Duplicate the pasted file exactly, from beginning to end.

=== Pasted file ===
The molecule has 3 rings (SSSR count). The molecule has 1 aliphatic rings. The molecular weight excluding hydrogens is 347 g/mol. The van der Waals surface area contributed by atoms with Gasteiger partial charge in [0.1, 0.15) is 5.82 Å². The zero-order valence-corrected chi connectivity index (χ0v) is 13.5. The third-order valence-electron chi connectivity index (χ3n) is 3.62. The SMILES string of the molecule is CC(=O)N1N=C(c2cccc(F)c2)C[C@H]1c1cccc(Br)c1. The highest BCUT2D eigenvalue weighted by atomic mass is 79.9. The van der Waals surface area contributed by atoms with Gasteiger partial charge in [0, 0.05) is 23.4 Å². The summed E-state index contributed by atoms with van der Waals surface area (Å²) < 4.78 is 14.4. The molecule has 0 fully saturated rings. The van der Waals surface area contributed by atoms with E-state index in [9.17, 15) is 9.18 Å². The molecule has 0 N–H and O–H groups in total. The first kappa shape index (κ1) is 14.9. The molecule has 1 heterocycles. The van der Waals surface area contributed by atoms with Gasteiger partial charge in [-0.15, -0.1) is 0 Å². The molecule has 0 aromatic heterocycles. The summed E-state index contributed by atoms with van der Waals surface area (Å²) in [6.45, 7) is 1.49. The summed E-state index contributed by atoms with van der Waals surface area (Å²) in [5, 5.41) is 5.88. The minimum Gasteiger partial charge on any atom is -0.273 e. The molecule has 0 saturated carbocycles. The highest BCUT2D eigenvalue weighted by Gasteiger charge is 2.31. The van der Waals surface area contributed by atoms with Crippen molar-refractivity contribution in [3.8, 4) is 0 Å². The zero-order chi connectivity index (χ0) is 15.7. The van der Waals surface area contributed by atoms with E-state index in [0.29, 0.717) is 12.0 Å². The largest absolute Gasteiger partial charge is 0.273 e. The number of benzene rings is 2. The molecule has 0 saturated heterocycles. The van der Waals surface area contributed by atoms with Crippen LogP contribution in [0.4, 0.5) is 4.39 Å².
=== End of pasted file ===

The molecule has 3 rings (SSSR count). The molecule has 1 aliphatic rings. The molecular weight excluding hydrogens is 347 g/mol. The van der Waals surface area contributed by atoms with Gasteiger partial charge in [0.1, 0.15) is 5.82 Å². The zero-order valence-corrected chi connectivity index (χ0v) is 13.5. The third-order valence-electron chi connectivity index (χ3n) is 3.62. The SMILES string of the molecule is CC(=O)N1N=C(c2cccc(F)c2)C[C@H]1c1cccc(Br)c1. The highest BCUT2D eigenvalue weighted by atomic mass is 79.9. The van der Waals surface area contributed by atoms with Gasteiger partial charge in [0, 0.05) is 23.4 Å². The summed E-state index contributed by atoms with van der Waals surface area (Å²) < 4.78 is 14.4. The molecule has 0 fully saturated rings. The van der Waals surface area contributed by atoms with E-state index in [9.17, 15) is 9.18 Å². The molecule has 0 N–H and O–H groups in total. The first kappa shape index (κ1) is 14.9. The molecule has 1 heterocycles. The van der Waals surface area contributed by atoms with Gasteiger partial charge in [-0.15, -0.1) is 0 Å². The molecule has 0 aromatic heterocycles. The summed E-state index contributed by atoms with van der Waals surface area (Å²) in [6.45, 7) is 1.49. The summed E-state index contributed by atoms with van der Waals surface area (Å²) in [5, 5.41) is 5.88. The minimum Gasteiger partial charge on any atom is -0.273 e. The molecule has 0 saturated carbocycles. The highest BCUT2D eigenvalue weighted by Gasteiger charge is 2.31. The van der Waals surface area contributed by atoms with Crippen molar-refractivity contribution in [3.8, 4) is 0 Å². The zero-order chi connectivity index (χ0) is 15.7. The van der Waals surface area contributed by atoms with E-state index in [0.29, 0.717) is 12.0 Å². The largest absolute Gasteiger partial charge is 0.273 e. The number of benzene rings is 2. The molecule has 0 saturated heterocycles. The van der Waals surface area contributed by atoms with Crippen LogP contribution in [0.4, 0.5) is 4.39 Å².